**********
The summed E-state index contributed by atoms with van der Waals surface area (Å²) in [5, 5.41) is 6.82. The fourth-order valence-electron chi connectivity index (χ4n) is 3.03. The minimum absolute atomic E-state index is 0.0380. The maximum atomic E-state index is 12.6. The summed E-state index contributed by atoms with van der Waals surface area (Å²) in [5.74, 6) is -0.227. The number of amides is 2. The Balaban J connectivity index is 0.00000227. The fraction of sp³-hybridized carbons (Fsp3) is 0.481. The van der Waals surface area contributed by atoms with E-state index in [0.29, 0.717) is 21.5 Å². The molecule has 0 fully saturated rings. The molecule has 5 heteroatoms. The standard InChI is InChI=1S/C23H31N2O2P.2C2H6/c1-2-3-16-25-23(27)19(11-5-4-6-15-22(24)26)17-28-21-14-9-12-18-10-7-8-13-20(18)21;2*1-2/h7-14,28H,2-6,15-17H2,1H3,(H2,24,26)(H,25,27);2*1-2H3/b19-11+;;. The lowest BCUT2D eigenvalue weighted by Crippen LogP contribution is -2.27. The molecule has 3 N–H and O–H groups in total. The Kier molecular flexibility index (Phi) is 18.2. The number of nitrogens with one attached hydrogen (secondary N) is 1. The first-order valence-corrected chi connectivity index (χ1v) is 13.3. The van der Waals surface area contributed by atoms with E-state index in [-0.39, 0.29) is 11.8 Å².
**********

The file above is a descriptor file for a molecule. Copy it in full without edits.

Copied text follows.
The summed E-state index contributed by atoms with van der Waals surface area (Å²) in [5, 5.41) is 6.82. The fourth-order valence-electron chi connectivity index (χ4n) is 3.03. The minimum absolute atomic E-state index is 0.0380. The maximum atomic E-state index is 12.6. The summed E-state index contributed by atoms with van der Waals surface area (Å²) in [5.74, 6) is -0.227. The number of amides is 2. The Balaban J connectivity index is 0.00000227. The fraction of sp³-hybridized carbons (Fsp3) is 0.481. The van der Waals surface area contributed by atoms with E-state index in [0.29, 0.717) is 21.5 Å². The molecule has 0 fully saturated rings. The molecule has 5 heteroatoms. The standard InChI is InChI=1S/C23H31N2O2P.2C2H6/c1-2-3-16-25-23(27)19(11-5-4-6-15-22(24)26)17-28-21-14-9-12-18-10-7-8-13-20(18)21;2*1-2/h7-14,28H,2-6,15-17H2,1H3,(H2,24,26)(H,25,27);2*1-2H3/b19-11+;;. The lowest BCUT2D eigenvalue weighted by Crippen LogP contribution is -2.27. The molecule has 3 N–H and O–H groups in total. The Kier molecular flexibility index (Phi) is 18.2. The number of nitrogens with one attached hydrogen (secondary N) is 1. The first-order valence-corrected chi connectivity index (χ1v) is 13.3. The van der Waals surface area contributed by atoms with E-state index in [-0.39, 0.29) is 11.8 Å².